How to build customer profiles that help you make decisions

How to build customer profiles that help you make decisions

People always mess things up.

There’s a relatively clear path for designing technical systems that function. You learn the laws of physics, software languages, and manufacturing techniques. You follow standard patterns and look to past designs and nature for inspiration. You model, build, and test your solution, working within constraints.

Then people don’t buy the product. They don’t use it even if they bought it. They don’t understand it or share it. Or they use it in unexpected ways.

In a drive to be more “customer-centric” or “human-centered” with our business and products, we sometimes turn to creating customer profiles, personas, or avatars. The idea is that by reminding ourselves of our target user, we’ll be able to design better products, services, and systems.

There’s a range of recommendations out there on how to structure your knowledge about customers. Not all formats are created equal, however.

Some customer templates are lackluster. They include a generic stock photo with demographics and details that can seem more like it was plucked out of an infomercial than a description of a real person.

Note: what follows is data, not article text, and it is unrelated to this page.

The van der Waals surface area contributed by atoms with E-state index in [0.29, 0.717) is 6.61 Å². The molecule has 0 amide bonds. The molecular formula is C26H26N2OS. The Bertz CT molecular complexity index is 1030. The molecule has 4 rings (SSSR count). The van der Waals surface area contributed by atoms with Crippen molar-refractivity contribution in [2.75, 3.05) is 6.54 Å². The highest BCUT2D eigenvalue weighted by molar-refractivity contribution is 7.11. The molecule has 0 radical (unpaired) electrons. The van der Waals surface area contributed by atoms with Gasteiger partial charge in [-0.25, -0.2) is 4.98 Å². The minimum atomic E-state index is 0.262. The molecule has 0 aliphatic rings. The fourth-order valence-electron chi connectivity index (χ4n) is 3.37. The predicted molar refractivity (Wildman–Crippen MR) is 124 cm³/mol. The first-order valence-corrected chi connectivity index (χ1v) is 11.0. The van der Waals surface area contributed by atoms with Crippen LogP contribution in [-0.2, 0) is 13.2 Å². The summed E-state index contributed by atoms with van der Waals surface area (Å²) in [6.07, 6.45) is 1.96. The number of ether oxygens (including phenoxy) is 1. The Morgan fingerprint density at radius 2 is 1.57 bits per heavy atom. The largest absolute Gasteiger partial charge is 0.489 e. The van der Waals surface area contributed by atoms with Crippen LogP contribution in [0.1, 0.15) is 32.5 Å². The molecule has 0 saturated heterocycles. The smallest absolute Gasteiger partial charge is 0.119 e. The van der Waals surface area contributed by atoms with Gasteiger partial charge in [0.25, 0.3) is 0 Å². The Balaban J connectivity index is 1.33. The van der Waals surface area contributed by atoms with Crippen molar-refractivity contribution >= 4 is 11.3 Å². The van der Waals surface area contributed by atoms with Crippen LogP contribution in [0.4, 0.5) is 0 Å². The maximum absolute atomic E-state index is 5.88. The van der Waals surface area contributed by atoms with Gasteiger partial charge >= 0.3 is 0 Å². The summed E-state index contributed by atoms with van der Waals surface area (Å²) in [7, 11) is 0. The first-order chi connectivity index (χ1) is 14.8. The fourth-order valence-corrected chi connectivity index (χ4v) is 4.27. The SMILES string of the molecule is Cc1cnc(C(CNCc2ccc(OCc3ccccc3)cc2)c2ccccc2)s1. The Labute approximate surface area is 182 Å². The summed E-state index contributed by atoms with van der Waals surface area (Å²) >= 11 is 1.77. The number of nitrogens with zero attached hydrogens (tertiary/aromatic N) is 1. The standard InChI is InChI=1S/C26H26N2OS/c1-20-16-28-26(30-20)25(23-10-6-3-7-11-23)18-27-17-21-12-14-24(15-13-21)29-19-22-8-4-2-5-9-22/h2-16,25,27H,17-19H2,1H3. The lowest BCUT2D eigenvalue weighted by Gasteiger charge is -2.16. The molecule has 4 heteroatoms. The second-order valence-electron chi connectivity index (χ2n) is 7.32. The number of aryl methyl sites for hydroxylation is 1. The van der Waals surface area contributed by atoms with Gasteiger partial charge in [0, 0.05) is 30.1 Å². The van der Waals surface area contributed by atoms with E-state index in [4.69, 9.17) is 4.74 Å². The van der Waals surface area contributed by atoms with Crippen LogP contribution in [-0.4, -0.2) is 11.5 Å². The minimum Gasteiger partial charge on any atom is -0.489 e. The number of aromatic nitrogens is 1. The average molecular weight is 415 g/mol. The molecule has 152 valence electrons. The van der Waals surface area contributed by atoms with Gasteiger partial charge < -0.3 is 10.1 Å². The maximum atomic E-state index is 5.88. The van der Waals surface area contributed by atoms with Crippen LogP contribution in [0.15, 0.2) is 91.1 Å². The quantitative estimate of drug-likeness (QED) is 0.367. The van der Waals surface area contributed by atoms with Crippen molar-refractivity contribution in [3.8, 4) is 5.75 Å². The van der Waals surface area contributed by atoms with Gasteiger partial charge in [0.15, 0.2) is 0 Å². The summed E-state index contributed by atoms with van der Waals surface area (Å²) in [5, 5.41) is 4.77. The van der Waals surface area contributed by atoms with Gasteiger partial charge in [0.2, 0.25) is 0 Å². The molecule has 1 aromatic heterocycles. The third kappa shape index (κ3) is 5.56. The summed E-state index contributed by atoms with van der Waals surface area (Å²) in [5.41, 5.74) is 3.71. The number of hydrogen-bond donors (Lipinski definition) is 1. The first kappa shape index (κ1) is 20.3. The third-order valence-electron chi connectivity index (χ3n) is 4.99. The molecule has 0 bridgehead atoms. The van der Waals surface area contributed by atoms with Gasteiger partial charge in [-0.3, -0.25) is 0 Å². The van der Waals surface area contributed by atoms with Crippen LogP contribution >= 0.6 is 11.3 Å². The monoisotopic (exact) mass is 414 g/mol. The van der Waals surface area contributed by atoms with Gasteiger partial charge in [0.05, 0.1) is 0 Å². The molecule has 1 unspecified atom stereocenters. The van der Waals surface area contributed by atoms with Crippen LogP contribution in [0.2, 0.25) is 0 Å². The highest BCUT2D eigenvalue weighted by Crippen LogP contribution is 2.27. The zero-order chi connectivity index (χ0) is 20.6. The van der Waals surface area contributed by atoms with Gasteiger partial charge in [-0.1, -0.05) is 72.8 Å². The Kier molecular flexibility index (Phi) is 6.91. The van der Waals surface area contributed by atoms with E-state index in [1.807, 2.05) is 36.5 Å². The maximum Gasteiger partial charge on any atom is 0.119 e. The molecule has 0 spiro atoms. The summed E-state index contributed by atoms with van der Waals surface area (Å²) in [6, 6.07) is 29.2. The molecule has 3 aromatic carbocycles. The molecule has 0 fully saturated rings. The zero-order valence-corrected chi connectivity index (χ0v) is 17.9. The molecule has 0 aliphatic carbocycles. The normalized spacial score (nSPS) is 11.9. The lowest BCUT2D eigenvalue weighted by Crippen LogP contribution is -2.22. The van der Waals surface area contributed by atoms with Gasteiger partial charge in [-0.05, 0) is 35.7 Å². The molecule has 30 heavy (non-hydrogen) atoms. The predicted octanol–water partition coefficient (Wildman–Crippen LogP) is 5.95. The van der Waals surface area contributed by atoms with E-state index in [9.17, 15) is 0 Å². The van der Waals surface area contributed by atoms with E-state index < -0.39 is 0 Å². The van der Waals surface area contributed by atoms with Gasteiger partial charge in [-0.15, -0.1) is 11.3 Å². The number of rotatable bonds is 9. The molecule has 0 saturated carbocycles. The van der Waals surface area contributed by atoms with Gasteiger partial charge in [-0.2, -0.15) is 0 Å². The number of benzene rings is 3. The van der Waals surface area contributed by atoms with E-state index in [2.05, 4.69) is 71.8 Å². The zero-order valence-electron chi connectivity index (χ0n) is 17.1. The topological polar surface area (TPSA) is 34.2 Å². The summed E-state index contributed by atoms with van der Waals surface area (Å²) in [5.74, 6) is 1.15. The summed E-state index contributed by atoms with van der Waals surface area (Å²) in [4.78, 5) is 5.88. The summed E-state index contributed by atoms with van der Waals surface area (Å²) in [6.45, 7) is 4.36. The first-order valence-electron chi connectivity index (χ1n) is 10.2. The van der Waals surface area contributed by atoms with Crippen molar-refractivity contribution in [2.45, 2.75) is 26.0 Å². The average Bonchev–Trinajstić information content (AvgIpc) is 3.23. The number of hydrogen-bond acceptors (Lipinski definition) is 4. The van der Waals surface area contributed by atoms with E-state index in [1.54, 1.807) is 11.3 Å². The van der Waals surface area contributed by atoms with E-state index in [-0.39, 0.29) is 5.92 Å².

Referencing back to the profile can be helpful if you’re way off track. But does it tell you what to build? Most don’t.

Real people are more interesting than the static profiles would make them seem. They’re complicated. They had a life before they found your business and they will after. If you’re lucky, your company will play a recurring role in their life.

The problems with many customer profile and persona approaches are that:

  • They’re static. They show a snapshot of someone instead of a progression over time.
  • They assume that your business is the center of your customer’s world. Nowadays there are so many demands on our time that assuming that the customer will even find you or spend more than a few minutes with your brand is risky.
  • They’re not formatted in a way that helps you understand what to change, build, or test next.


So existing tools can be problematic. But treating your customer as the protagonist can provide your business with incredible competitive advantages. Here are a few templates that I found to be more helpful as a business owner, system designer, and consultant to blend a better understanding of the people you’re serving, with guidance on how to decide what to do next.


Customer profile